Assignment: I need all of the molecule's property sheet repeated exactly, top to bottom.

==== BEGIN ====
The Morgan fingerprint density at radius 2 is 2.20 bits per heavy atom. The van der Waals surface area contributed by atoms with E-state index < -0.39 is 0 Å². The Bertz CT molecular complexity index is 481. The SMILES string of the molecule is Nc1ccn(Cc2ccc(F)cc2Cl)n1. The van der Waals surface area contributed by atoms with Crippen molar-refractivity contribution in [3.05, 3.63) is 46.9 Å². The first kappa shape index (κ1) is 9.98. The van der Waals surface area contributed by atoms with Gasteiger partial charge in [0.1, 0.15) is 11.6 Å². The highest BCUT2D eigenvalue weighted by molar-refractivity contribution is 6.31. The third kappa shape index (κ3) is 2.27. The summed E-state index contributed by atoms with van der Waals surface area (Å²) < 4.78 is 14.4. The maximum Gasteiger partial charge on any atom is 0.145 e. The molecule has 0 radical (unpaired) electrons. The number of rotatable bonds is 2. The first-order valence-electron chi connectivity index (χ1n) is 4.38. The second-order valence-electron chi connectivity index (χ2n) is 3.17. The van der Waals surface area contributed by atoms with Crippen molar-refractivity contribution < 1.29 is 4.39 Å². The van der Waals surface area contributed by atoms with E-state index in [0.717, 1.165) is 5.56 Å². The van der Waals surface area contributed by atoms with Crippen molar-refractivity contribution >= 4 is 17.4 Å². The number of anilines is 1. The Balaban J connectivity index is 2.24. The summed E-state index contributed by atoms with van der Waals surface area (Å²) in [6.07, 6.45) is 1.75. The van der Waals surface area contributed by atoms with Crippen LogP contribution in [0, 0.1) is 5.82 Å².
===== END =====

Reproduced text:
The Morgan fingerprint density at radius 2 is 2.20 bits per heavy atom. The van der Waals surface area contributed by atoms with E-state index < -0.39 is 0 Å². The Bertz CT molecular complexity index is 481. The SMILES string of the molecule is Nc1ccn(Cc2ccc(F)cc2Cl)n1. The van der Waals surface area contributed by atoms with Crippen molar-refractivity contribution in [3.05, 3.63) is 46.9 Å². The first kappa shape index (κ1) is 9.98. The van der Waals surface area contributed by atoms with Gasteiger partial charge in [0.1, 0.15) is 11.6 Å². The highest BCUT2D eigenvalue weighted by molar-refractivity contribution is 6.31. The third kappa shape index (κ3) is 2.27. The summed E-state index contributed by atoms with van der Waals surface area (Å²) < 4.78 is 14.4. The maximum Gasteiger partial charge on any atom is 0.145 e. The molecule has 0 radical (unpaired) electrons. The number of rotatable bonds is 2. The first-order valence-electron chi connectivity index (χ1n) is 4.38. The second-order valence-electron chi connectivity index (χ2n) is 3.17. The van der Waals surface area contributed by atoms with Crippen molar-refractivity contribution < 1.29 is 4.39 Å². The van der Waals surface area contributed by atoms with E-state index in [0.717, 1.165) is 5.56 Å². The van der Waals surface area contributed by atoms with Crippen molar-refractivity contribution >= 4 is 17.4 Å². The number of anilines is 1. The Balaban J connectivity index is 2.24. The summed E-state index contributed by atoms with van der Waals surface area (Å²) in [6.07, 6.45) is 1.75. The van der Waals surface area contributed by atoms with Crippen LogP contribution in [0, 0.1) is 5.82 Å².